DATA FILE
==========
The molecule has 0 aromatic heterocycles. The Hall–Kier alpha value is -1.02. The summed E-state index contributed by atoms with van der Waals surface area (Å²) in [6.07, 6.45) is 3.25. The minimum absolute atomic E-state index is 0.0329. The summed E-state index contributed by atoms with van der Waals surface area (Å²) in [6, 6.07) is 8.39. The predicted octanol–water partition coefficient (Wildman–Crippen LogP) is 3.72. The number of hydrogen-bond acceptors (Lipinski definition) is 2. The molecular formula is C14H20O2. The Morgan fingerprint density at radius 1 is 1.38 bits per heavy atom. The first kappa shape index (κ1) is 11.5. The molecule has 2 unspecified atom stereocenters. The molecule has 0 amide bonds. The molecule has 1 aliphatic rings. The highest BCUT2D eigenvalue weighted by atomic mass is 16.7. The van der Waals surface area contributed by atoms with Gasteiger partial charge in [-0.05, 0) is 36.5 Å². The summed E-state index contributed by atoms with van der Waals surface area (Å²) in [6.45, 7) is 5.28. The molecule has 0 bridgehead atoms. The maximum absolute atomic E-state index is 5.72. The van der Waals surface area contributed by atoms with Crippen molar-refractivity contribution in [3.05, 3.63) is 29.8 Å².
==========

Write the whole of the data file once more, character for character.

The molecule has 0 aromatic heterocycles. The Hall–Kier alpha value is -1.02. The summed E-state index contributed by atoms with van der Waals surface area (Å²) in [6.07, 6.45) is 3.25. The minimum absolute atomic E-state index is 0.0329. The summed E-state index contributed by atoms with van der Waals surface area (Å²) in [6, 6.07) is 8.39. The predicted octanol–water partition coefficient (Wildman–Crippen LogP) is 3.72. The number of hydrogen-bond acceptors (Lipinski definition) is 2. The molecular formula is C14H20O2. The Morgan fingerprint density at radius 1 is 1.38 bits per heavy atom. The first kappa shape index (κ1) is 11.5. The molecule has 2 unspecified atom stereocenters. The molecule has 0 amide bonds. The molecule has 1 aliphatic rings. The highest BCUT2D eigenvalue weighted by atomic mass is 16.7. The van der Waals surface area contributed by atoms with Gasteiger partial charge in [-0.05, 0) is 36.5 Å². The summed E-state index contributed by atoms with van der Waals surface area (Å²) in [6.45, 7) is 5.28. The molecule has 0 bridgehead atoms. The maximum absolute atomic E-state index is 5.72. The van der Waals surface area contributed by atoms with Crippen molar-refractivity contribution in [3.05, 3.63) is 29.8 Å².